Sunday, October 12, 2008

What it means.

I got that question a lot in the comments. First, thanks to all who participated, and of course if you want to continue, do so, by all means.

Mostly, I was just curious about the color acuity of the population at large. Unfortunately I was brain-dead when I asked everyone to take the test, because you guys aren't the general population, either. Anyone hanging around here for more than five minutes is probably interested in color anyway, and I suspect fiberheads in general are more sensitive to color than the average person, and that's what gets them knitting in the first place. (How many of us knit, in part, because we can knit the sweater in exactly the color we want? It's part of the motivation for nearly everyone.) I figured anyone cruising a color web site and being willing to take that test would of course self-select a group that was interested in color and therefore probably had decent color vision. So I asked you guys to do it. And wound up with another self-selecting group of people who are likely good at color. (Incidentally, this kind of thing is exactly how bad science happens in the real world. Terby, I hear you shaking your head and rolling your eyes at me.) The test scores back it up; knitters, at least the ones hanging around here, are average-or-better at color acuity. Thanks to those of you who dragooned your spouses into participating. THAT was interesting. I'm working on getting the husbeast to take it - he's passed all the military color-blindness tests, so he's a good 'control' for the whole test.

I also strongly suspect the scores are skewed by how much the testee gives a shit, but that's a problem for another day. Haha.

There was no pass/fail on the test. It's nothing but a rough estimate of how good your color vision is. Really, average is better. Most people with really good color vision drive themselves insane because nothing matches. I knew I was weird when I found myself looking at a DMC color card containing something like 600 colors, and NONE OF THEM WERE THE RIGHT ONE.

When the in-laws were last here, we all wound up at the local Chico's, shopping. My mother-in-law was putting together a sort of do-it-yourself twinset of shirt and sweater, and was worried about them matching. I pointed out that they were of different fiber content so even if they'd been put in literally the exact same dye pot, they would not be the same color. And since the store had fluorescent lights the point was moot anyway. Eventually I hauled a bunch of stuff to the window and chose the ones that looked the closest. During this, the husbeast was explaining to the manager of the store, who looked a little shell-shocked. The manager then asked if I was buying the white pants because they would match everything. I said no, I was going to die dye them. Poor woman. From what I've read, this nutty behavior is 'normal' for people with good color vision. I drive myself insane, and likely those around me.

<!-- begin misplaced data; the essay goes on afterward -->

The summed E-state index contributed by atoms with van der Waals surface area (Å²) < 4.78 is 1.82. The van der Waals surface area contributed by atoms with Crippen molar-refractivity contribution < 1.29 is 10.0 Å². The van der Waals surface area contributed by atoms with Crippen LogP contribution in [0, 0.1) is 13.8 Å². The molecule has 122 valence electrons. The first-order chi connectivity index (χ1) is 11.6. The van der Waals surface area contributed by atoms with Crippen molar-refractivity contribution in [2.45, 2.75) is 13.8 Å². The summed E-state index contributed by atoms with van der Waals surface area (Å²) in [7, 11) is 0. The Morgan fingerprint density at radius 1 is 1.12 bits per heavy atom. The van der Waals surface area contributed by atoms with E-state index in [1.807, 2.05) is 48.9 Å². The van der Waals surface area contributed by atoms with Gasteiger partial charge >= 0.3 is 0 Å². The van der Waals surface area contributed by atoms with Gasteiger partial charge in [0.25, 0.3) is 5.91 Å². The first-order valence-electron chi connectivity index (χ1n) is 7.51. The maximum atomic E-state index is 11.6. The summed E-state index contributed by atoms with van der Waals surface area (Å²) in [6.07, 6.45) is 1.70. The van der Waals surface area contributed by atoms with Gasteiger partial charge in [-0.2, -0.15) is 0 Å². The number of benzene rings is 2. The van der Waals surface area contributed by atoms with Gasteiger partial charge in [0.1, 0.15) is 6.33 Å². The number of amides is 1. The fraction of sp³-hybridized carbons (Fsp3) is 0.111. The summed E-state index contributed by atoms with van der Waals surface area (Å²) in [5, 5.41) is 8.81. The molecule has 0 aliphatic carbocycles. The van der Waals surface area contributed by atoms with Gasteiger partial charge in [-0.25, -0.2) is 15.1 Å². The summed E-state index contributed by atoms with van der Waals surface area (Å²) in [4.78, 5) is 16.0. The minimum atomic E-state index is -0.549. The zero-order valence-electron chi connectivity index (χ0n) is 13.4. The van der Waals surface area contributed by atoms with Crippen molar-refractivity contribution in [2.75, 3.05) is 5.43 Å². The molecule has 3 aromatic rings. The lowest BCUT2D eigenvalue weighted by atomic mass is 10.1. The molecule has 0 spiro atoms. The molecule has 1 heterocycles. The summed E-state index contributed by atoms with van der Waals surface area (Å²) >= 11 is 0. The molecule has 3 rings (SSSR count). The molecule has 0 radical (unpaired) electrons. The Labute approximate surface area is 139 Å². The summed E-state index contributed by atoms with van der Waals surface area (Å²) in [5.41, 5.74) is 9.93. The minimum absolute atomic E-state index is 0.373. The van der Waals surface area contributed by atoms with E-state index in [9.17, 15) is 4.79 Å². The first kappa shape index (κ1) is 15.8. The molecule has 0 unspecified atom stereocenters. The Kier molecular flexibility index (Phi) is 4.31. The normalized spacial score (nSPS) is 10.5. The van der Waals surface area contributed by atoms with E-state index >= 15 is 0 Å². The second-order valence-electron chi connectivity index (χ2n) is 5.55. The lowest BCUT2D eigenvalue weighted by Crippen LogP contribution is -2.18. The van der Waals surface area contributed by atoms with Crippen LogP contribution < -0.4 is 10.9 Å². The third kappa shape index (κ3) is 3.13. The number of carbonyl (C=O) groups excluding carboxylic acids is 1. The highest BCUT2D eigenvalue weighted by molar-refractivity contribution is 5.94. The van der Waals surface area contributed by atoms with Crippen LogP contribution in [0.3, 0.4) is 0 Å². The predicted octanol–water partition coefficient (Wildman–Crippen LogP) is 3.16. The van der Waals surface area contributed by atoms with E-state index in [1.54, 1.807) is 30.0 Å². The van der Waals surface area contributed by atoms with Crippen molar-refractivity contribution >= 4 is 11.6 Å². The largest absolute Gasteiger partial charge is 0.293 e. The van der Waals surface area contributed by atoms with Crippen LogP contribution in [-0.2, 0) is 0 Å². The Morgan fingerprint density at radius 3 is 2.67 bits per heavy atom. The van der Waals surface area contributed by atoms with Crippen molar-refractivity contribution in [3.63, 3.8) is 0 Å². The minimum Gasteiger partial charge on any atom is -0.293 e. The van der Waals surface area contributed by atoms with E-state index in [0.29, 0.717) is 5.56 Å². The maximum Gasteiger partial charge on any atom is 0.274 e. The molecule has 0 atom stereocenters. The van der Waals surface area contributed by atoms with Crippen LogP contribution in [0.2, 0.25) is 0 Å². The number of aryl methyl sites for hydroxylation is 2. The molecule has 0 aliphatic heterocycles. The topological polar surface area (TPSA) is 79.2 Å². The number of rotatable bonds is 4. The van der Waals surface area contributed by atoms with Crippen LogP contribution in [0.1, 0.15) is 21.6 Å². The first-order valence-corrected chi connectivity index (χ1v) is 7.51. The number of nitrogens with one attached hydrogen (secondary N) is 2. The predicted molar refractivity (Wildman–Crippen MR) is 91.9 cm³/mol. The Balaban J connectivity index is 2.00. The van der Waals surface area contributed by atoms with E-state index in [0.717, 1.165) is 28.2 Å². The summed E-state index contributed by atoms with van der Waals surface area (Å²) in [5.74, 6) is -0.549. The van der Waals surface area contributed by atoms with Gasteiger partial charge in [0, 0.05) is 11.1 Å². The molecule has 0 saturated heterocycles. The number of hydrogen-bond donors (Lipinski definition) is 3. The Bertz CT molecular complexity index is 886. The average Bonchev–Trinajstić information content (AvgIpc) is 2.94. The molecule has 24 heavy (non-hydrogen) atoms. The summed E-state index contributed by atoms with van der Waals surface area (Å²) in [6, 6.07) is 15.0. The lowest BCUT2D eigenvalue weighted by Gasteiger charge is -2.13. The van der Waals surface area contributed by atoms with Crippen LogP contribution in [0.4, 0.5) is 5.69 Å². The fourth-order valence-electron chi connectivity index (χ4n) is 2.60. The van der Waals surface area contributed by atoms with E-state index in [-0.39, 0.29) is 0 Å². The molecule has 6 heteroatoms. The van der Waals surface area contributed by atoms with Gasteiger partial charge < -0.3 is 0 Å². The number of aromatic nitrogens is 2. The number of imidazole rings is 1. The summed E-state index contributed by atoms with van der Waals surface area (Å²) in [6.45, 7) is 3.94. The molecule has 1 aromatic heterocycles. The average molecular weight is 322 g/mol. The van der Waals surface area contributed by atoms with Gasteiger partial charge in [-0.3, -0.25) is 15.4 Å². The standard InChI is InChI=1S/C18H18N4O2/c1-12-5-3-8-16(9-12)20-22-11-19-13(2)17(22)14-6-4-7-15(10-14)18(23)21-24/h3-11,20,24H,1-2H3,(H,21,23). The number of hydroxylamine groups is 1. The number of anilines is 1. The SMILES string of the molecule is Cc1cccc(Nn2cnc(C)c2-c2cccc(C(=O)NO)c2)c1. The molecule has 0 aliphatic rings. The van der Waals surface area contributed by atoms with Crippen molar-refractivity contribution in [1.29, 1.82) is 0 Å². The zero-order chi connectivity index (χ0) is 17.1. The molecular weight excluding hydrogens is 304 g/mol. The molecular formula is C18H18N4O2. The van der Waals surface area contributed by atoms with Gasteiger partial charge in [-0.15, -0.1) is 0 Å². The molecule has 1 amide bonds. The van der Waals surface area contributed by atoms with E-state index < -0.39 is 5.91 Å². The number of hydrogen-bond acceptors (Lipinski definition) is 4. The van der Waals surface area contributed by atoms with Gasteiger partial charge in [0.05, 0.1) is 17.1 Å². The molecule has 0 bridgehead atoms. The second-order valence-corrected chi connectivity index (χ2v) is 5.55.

Anyway, it's a continuing interest of mine - obviously. Thanks for humoring me.

8 comments:

Bells said...

I didn't get time to do the test over the weekend. Are you still looking for results?

Brewgal said...

My score is 27. Sheesh. Apparently I have trouble distinguishing in the orange range.

Anonymous said...

I scored 12.

Trish

Alwen said...

That was very interesting. I've been interested in color vision stuff ever since I ran my little brother through the colorblindness test in the encyclopedia and he couldn't see the 7.